Host-derived pathogenicity islands in poxviruses.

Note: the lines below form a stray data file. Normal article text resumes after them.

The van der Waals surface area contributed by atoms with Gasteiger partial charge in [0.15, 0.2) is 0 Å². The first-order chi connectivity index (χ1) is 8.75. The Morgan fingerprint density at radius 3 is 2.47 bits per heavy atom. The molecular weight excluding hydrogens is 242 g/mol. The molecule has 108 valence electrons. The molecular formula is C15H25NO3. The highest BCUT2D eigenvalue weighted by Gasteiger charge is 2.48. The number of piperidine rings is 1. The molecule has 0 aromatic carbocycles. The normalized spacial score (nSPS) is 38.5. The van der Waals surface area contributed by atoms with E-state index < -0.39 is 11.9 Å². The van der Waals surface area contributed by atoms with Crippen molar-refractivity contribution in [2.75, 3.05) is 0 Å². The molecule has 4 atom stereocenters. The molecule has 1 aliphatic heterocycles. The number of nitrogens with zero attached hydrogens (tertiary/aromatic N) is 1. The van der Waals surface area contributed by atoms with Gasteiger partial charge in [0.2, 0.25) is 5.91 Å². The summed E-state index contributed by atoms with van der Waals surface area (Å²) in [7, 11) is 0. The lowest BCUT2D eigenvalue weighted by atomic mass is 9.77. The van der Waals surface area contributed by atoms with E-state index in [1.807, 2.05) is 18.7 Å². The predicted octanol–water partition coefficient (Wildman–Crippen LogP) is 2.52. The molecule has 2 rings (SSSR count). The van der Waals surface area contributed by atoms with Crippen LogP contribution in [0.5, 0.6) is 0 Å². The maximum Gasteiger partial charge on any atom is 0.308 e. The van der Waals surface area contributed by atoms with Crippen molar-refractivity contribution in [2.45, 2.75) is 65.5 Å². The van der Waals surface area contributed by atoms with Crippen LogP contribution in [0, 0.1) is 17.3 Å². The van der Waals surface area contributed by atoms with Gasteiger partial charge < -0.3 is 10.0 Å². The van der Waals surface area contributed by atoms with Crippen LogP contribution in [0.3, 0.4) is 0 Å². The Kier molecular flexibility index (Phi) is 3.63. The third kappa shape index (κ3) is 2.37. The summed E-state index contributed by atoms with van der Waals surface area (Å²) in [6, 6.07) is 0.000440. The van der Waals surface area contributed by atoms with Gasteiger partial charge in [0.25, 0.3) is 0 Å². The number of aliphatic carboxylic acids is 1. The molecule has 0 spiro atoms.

Poxviruses are important both as pathogens and as vaccine vectors. Poxvirus genomes (150-350 kb) consist of a single linear dsDNA molecule; the two polynucleotide strands are joined by short hairpin loops. The genomes encode highly conserved proteins required for DNA replication and mRNA transcription as well as a variable set of virulence factors; transcription takes place within the cytoplasm of the host cell. We are interested in evolution of poxvirus genomes and especially how these viruses acquire host-derived genes that are believed to function as virulence factors. Using a variety of bioinformatics tools, we have identified regions in poxvirus genomes that have unusual nucleotide composition (higher or lower than average A+T content) compared to the genome as a whole; such regions may be several kilobases in length and contain a number of genes. Regions with unusual nucleotide composition may represent genes that have been recently acquired from the host genome. The study of these genomic regions with unusual nucleotide content will help elucidate evolutionary processes in poxviruses. We have found that dotplots of complete poxvirus genomes can be used to locate regions on the genome that differ significantly in A+T content to the genome as a whole. The genes in these regions may have been acquired relatively recently from the host genome or from another AT-rich poxvirus.